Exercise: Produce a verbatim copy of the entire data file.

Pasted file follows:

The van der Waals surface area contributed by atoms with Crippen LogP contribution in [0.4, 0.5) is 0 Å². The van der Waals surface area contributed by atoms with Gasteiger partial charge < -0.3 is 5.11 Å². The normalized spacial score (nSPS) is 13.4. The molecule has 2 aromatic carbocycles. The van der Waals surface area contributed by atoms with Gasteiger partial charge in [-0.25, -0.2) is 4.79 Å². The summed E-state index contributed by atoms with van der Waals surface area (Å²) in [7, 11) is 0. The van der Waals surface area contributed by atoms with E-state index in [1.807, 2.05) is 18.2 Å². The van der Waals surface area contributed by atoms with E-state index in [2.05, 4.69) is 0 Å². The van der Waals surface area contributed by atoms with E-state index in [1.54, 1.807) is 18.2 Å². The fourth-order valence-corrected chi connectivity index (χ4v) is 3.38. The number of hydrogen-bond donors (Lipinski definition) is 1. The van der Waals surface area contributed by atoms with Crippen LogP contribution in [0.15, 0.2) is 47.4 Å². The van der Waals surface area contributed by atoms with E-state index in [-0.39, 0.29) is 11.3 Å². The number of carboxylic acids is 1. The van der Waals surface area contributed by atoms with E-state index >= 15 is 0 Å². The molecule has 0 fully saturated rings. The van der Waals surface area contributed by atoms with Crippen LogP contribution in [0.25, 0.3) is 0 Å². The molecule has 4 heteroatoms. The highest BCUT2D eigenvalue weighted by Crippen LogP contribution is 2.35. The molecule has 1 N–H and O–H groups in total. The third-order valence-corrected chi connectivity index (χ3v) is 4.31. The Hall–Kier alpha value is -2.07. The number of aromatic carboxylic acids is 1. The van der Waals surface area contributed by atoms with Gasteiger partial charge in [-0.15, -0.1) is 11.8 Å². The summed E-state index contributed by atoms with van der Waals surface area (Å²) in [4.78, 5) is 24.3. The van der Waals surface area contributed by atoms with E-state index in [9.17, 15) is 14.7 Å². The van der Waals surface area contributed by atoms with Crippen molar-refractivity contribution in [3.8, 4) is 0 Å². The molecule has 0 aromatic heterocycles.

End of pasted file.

The van der Waals surface area contributed by atoms with Crippen LogP contribution in [0.4, 0.5) is 0 Å². The van der Waals surface area contributed by atoms with Gasteiger partial charge < -0.3 is 5.11 Å². The normalized spacial score (nSPS) is 13.4. The molecule has 2 aromatic carbocycles. The van der Waals surface area contributed by atoms with Gasteiger partial charge in [-0.25, -0.2) is 4.79 Å². The summed E-state index contributed by atoms with van der Waals surface area (Å²) in [7, 11) is 0. The van der Waals surface area contributed by atoms with E-state index in [1.807, 2.05) is 18.2 Å². The van der Waals surface area contributed by atoms with E-state index in [2.05, 4.69) is 0 Å². The van der Waals surface area contributed by atoms with E-state index in [1.54, 1.807) is 18.2 Å². The fourth-order valence-corrected chi connectivity index (χ4v) is 3.38. The number of hydrogen-bond donors (Lipinski definition) is 1. The van der Waals surface area contributed by atoms with Crippen LogP contribution in [0.15, 0.2) is 47.4 Å². The van der Waals surface area contributed by atoms with E-state index in [-0.39, 0.29) is 11.3 Å². The number of carboxylic acids is 1. The van der Waals surface area contributed by atoms with E-state index >= 15 is 0 Å². The molecule has 0 fully saturated rings. The van der Waals surface area contributed by atoms with Crippen LogP contribution in [0.25, 0.3) is 0 Å². The molecule has 4 heteroatoms. The highest BCUT2D eigenvalue weighted by Crippen LogP contribution is 2.35. The molecule has 1 N–H and O–H groups in total. The third-order valence-corrected chi connectivity index (χ3v) is 4.31. The Hall–Kier alpha value is -2.07. The number of aromatic carboxylic acids is 1. The van der Waals surface area contributed by atoms with Gasteiger partial charge in [-0.15, -0.1) is 11.8 Å². The summed E-state index contributed by atoms with van der Waals surface area (Å²) in [4.78, 5) is 24.3. The van der Waals surface area contributed by atoms with E-state index in [9.17, 15) is 14.7 Å². The van der Waals surface area contributed by atoms with Crippen molar-refractivity contribution in [3.8, 4) is 0 Å². The molecule has 0 aromatic heterocycles.